Since his first trip with the National Geographic Australian Museum Expedition to Lord Howe island in 1973 his contacts with Gerry have continued to the present day, with Roger taking part in countless expeditions to most parts of the Indo - Pacific.
In 1979 the chance came to work with Peter Parks of Oxford Scientific Films, the world's foremost authority on marine micro – photography. Peter encouraged Roger's interest in this field and this led to many years of field trips to the Australian Museum's Lizard Island Research laboratory.
Armed with a wealth of underwater transparencies Roger entered into the writing field once again and wrote "Butterfly and Angelfishes of the World Vol. 1"which was published in Germany, translated into four languages and marketed throughout the world.
From there he almost single handedly illustrated the Reader's Digest mammoth book on the Great Barrier Reef, the largest and most spectacular book ever accomplished on that subject at the time.
Together with Dr. Gerry AllenJim Tobin and a selected few Roger became a permanent member of the "El Torito"family.
By spending six months of every year in the field and six months running his well established Stone mason business in Cairns, Roger has been able to forfil his dreams and become the underwater explorer/ photographer/author many of us aspire towards.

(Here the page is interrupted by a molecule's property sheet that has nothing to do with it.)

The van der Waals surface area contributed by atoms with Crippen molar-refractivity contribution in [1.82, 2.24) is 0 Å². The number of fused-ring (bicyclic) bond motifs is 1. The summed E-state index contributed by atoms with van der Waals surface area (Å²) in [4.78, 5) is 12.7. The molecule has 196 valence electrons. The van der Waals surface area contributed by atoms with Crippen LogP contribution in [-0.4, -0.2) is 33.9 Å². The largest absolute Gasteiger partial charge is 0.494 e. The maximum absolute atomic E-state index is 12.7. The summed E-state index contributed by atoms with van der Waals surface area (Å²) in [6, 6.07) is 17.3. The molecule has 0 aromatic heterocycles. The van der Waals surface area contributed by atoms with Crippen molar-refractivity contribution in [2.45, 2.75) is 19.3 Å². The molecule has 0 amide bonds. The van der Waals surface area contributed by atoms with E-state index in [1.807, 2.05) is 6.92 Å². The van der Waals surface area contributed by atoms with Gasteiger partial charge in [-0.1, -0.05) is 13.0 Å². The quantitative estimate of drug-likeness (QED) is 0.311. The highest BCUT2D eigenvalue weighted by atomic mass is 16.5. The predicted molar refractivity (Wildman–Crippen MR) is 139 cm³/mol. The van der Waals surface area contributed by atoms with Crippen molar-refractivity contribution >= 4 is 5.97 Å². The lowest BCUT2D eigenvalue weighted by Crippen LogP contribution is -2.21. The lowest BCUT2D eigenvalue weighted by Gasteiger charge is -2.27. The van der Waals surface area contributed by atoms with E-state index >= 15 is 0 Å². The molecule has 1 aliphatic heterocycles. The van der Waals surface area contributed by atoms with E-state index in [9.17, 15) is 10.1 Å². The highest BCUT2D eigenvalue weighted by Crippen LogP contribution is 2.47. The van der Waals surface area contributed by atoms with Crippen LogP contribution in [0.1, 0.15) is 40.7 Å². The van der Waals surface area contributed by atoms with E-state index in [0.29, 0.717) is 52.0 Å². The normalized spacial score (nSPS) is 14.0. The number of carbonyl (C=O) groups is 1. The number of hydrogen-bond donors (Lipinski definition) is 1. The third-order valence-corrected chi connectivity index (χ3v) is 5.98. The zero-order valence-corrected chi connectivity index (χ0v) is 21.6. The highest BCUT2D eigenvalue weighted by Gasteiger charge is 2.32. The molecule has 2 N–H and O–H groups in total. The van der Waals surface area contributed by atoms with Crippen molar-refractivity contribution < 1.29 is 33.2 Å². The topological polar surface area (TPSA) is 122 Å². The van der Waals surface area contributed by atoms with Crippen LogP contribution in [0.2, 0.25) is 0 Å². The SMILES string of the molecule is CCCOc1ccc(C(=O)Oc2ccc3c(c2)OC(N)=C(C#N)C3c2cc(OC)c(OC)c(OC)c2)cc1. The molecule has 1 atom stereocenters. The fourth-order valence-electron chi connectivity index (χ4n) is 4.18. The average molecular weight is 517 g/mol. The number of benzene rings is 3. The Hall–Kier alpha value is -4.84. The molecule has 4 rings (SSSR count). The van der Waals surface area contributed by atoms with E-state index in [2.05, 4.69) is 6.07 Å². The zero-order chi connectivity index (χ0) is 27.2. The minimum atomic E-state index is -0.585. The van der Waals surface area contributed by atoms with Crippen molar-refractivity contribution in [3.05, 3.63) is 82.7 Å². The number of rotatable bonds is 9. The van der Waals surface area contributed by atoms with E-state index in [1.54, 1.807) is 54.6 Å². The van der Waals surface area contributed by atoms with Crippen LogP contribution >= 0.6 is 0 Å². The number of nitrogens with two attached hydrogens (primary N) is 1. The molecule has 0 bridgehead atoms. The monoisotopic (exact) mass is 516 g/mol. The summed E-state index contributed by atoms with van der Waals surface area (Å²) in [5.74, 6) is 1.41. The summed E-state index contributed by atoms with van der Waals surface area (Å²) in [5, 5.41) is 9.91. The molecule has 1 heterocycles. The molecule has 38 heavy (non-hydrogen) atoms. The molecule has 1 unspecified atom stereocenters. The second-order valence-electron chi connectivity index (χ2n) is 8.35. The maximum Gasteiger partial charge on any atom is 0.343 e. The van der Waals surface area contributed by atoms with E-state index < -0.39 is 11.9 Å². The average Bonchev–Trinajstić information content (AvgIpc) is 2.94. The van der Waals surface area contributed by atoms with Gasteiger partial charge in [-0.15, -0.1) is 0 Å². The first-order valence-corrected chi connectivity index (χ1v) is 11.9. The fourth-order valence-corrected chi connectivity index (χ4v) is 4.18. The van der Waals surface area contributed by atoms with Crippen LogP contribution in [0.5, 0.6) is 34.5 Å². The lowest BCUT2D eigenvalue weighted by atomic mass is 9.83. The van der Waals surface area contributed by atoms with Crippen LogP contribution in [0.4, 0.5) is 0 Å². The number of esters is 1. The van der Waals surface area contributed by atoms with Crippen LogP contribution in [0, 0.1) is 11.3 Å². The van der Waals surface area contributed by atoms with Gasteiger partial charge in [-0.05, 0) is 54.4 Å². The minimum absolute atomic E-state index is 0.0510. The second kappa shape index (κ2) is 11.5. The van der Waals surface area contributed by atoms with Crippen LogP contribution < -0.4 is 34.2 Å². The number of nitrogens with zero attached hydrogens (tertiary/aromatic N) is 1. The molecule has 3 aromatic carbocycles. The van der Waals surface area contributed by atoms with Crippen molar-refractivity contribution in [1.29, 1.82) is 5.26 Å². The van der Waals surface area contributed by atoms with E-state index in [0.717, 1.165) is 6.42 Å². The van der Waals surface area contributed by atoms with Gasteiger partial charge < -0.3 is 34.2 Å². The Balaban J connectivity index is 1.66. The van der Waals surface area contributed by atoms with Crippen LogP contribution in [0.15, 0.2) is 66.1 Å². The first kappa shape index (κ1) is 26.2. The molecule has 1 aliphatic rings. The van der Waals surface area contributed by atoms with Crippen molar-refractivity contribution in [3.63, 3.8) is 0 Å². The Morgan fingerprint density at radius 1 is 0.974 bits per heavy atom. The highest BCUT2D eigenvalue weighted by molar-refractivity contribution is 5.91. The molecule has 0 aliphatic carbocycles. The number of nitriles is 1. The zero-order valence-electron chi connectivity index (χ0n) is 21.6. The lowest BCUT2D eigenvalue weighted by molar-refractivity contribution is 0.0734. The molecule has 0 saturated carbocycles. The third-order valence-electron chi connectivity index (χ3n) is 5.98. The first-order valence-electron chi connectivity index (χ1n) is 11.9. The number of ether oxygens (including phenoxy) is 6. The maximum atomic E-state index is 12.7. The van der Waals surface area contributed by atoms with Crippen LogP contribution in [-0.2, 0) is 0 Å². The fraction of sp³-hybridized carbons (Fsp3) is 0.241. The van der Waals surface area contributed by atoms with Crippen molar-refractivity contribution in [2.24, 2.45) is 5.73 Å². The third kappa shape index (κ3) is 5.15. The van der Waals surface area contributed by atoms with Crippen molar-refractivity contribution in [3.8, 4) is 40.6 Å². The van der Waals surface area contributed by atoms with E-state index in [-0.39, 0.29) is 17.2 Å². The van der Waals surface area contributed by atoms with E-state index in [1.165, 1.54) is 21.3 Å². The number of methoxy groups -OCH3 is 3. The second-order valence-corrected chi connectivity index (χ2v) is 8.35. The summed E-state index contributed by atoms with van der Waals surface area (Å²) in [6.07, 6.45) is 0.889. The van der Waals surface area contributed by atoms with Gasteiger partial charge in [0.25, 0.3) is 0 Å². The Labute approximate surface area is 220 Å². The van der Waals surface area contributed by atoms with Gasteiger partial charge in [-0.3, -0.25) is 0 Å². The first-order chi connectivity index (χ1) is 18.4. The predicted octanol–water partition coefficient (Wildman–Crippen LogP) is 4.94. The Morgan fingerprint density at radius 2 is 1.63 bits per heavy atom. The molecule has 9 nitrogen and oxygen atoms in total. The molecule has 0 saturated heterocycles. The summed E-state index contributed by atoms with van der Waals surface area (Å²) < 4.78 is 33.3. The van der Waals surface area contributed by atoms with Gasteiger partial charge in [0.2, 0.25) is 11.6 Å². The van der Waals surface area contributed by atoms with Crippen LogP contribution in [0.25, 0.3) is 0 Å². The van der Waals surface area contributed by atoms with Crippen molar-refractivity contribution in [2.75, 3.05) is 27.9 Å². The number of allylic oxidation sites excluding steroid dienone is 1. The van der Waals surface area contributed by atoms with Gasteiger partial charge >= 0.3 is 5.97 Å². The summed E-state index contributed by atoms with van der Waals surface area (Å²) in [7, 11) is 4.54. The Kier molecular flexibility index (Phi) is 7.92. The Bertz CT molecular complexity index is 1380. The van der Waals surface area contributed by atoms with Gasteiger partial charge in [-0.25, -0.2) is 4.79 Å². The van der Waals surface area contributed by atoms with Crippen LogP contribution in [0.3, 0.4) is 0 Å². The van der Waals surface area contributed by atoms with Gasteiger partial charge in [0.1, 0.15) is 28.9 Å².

Since his ealy beginnings he has produced a string of huge "coffee table" books based on his spectacular images and the subjects of his travels and persistant "go get the" attitude.
This man has not let a serious physical handicap to deprive him of an adventurous lifestyle underwater and he stands as an exampe to encourage others with similar problems to give underwater a try!
Roger, with a big grin letting me know he got the BIG wave shots and was I OK?
Then it was my turn for the BIG wave, and turn it was!
Being rolled over and over; one hand protecting my camera and the other holding on my mask.
However, my wesuit protected me from the coral scrapes, AND I got my shots of Roger in action.
FAVOURITE DIVING LOCALITIES
Milne bay, Papua New Guinea - Anilao, Philippines - Bali, Indonesia.
Personal audience with the Crown Prince of Japan, one of the world's most eminent ichthologists and the Emperor who requested to see his slides.
Anybody who has seen any of Roger's artistic masterpieces can appreciate his dedication and determinination. Sparing no expense to locate and photograph every life form in the ocean, Roger has shown that his disability is of little consequense underwater, for on land his work stands up with the best in the World, on equal terms.